Shortcut: WD:PATROL


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Patrolling is the term used to describe when individual users are reviewing edits to check for inappropriate edits. This is performed in order to quickly undo undesirable edits, like spam and vandalism.

After reviewing a change, people can mark changes as having been "patrolled", which allows other people to skip that change and review another change. This allows people to coordinate their patrolling activity, such that all edits get checked at least once, but with less wasted effort (multiple people checking the same edit). Patrolling is usually available to all (auto-)confirmed users.

Edits of (auto-)confirmed users, including rollbackers and administrators, are automatically marked as patrolled. In the past, or in another wikis, there is a separate group of autopatrollers and patrollers; and in English Wikipedia, these groups only depend in new pages.

What to do[edit]

Patrolling primarily consists of a four step process:

Identify "bad" or "needy" edits
Patrollers efficiently identify problematic edits. A bad edit is an edit that for one reason or another may need to be entirely removed. A needy edit requires maintenance or improvement in some manner.
Mark, remove or improve the edit
Needy edits should be changed immediately. Bad edits should be deleted. All other edits should be marked as patrolled.
Warn the editor
In the cases of deliberate vandalism or an evident lack of knowledge on Wikidata procedure, offending editors should be warned on their talk pages. While this is an optional step, it should be a regular part of a patroller's duties, as it minimizes conflict, educates new editors and alerts administrators of repeat offenders.
Check the user's other contributions
You will often find more edits with similar problems. As a patroller, you may want to fix those as well.

"Bad" edits[edit]

Look for newcomer tests, but do not bite the newcomers. Revert their experiments and leave a messages on their user talk page.

Look out for vandalism, and revert it. It is often worthwhile to check the page history after reverting to make sure you have removed all the vandalism. Also, check the user contributions of the vandal – you will often find more malicious edits. If the vandal will not stop, list them at Wikidata:Administrators' noticeboard. Ensure that the user has been warned thoroughly before posting a notice on Wikidata:Administrators' noticeboard and has had time to read the warnings and still ignore them. If a user has not been sufficiently warned, or has only vandalized a couple of times an administrator may archive the notice without action.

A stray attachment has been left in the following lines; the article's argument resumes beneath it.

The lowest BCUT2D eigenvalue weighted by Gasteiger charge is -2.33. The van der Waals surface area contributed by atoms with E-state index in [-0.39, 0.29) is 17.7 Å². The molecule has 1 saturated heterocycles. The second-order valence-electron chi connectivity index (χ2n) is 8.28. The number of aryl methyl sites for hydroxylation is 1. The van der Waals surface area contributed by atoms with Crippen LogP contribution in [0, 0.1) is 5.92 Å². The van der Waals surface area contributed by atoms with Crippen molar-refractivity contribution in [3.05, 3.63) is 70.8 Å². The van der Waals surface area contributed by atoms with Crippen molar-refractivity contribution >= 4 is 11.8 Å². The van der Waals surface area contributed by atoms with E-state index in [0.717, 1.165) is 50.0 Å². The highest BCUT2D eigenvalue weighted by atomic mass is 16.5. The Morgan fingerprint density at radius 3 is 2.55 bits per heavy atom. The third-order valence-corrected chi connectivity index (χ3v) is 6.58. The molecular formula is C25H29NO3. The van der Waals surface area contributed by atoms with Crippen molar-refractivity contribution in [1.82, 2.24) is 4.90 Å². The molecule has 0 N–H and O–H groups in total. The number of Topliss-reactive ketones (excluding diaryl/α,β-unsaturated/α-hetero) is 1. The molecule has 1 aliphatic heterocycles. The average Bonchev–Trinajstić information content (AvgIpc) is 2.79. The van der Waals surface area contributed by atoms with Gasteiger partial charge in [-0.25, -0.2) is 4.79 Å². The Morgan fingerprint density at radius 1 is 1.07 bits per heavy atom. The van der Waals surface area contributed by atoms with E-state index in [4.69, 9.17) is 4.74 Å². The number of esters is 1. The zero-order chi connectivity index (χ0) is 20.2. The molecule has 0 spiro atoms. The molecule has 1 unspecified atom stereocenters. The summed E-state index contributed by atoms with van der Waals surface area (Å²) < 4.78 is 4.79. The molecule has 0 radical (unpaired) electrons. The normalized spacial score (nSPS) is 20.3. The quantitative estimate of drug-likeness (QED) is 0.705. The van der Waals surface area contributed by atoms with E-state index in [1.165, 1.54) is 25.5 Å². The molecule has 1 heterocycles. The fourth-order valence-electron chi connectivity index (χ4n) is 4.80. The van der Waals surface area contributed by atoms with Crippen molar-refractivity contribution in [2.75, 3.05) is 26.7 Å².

Look for non-notable items. If an item does not meet the notability policy report it to Wikidata:Requests for deletions. Check the editing history: Sometimes non-notable items may be left as a result of incomplete merge; in this case, complete the merge.


The old school way is to load recent changes, hide patrolled edits and check the (diff) links. In the diff view, users see depending on their rights a link to undo, revert and patrol the edit.

The gadget Mark as patrolled is adding the patrol link to Special:RecentChanges making the click on (diff) obsolete in obvious cases.

Monitoring changed terms[edit]

Many users contribute good helpful labels, descriptions and aliases in various different languages, but a few users abuse these terms to add insults, spam or intentionally false information to items. Patrolling changes in a foreign language is a challenge but one can help by patrolling terms in ones own language.

PLtools Wikdata Recent Changes provides view of unpatrolled recent changes filtered by language. Click login to authorize the tool to patrol and undo changes in your name. Then select type of edits: terms and enter the code of the language you are interested in. Each line shows a changed term in the chosen language. Check if the new term is appropriate to the item, patrol good edits, change terms that need improvement (and patrol them afterwards), and undo vandalism and test edits.

Make sure you are familiar with the guidelines for labels, descriptions and aliases. If the user added a "bad" term, check their other changes and if necessary revert them. For descriptions that don't follow the guidelines you can notify the user by adding {{subst:uw-description1}} to their talk page.

Monitoring suspicious changes[edit]

Certain patterns in changes are associated with vandalism and problematic edits. Some of these patterns are recognized by software filters and these changes are tagged:

All of these filters have false-positives, check edits carefully to determine whether the change is good or bad.